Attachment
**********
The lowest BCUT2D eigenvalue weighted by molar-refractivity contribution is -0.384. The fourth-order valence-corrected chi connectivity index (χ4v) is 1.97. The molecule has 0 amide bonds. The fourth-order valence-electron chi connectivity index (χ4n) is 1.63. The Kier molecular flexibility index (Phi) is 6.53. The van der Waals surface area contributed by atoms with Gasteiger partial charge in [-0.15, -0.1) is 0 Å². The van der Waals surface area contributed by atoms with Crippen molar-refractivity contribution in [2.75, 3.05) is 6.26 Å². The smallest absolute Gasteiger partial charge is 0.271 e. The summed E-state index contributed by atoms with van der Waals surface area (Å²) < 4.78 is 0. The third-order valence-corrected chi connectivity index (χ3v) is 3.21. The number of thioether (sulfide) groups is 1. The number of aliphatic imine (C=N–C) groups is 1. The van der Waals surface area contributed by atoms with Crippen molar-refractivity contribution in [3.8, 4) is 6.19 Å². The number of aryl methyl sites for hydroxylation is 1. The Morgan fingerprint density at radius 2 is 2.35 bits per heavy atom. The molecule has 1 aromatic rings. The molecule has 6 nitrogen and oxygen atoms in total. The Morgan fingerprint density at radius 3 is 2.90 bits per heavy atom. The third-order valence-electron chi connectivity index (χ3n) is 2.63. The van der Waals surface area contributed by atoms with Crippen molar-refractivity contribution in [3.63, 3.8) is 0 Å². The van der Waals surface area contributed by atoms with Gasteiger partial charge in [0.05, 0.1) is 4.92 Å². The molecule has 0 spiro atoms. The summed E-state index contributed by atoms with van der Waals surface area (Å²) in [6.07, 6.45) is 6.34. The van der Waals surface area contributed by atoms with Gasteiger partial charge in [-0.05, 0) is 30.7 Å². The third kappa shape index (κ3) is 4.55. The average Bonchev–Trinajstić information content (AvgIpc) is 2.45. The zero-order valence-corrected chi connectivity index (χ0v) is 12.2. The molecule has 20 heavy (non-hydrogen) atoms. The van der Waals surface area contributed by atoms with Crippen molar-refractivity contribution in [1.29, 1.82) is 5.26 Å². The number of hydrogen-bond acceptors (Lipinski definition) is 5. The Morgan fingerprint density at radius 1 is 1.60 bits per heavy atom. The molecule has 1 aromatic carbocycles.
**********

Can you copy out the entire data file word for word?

The lowest BCUT2D eigenvalue weighted by molar-refractivity contribution is -0.384. The fourth-order valence-corrected chi connectivity index (χ4v) is 1.97. The molecule has 0 amide bonds. The fourth-order valence-electron chi connectivity index (χ4n) is 1.63. The Kier molecular flexibility index (Phi) is 6.53. The van der Waals surface area contributed by atoms with Gasteiger partial charge in [-0.15, -0.1) is 0 Å². The van der Waals surface area contributed by atoms with Crippen molar-refractivity contribution in [2.75, 3.05) is 6.26 Å². The smallest absolute Gasteiger partial charge is 0.271 e. The summed E-state index contributed by atoms with van der Waals surface area (Å²) < 4.78 is 0. The third-order valence-corrected chi connectivity index (χ3v) is 3.21. The number of thioether (sulfide) groups is 1. The number of aliphatic imine (C=N–C) groups is 1. The van der Waals surface area contributed by atoms with Crippen molar-refractivity contribution in [3.8, 4) is 6.19 Å². The number of aryl methyl sites for hydroxylation is 1. The Morgan fingerprint density at radius 2 is 2.35 bits per heavy atom. The molecule has 1 aromatic rings. The molecule has 6 nitrogen and oxygen atoms in total. The Morgan fingerprint density at radius 3 is 2.90 bits per heavy atom. The third-order valence-electron chi connectivity index (χ3n) is 2.63. The van der Waals surface area contributed by atoms with Crippen molar-refractivity contribution in [3.63, 3.8) is 0 Å². The van der Waals surface area contributed by atoms with Gasteiger partial charge in [0.05, 0.1) is 4.92 Å². The molecule has 0 spiro atoms. The summed E-state index contributed by atoms with van der Waals surface area (Å²) in [6.07, 6.45) is 6.34. The van der Waals surface area contributed by atoms with Gasteiger partial charge in [-0.05, 0) is 30.7 Å². The third kappa shape index (κ3) is 4.55. The average Bonchev–Trinajstić information content (AvgIpc) is 2.45. The zero-order valence-corrected chi connectivity index (χ0v) is 12.2. The molecule has 20 heavy (non-hydrogen) atoms. The van der Waals surface area contributed by atoms with Crippen molar-refractivity contribution in [1.29, 1.82) is 5.26 Å². The number of hydrogen-bond acceptors (Lipinski definition) is 5. The Morgan fingerprint density at radius 1 is 1.60 bits per heavy atom. The molecule has 1 aromatic carbocycles.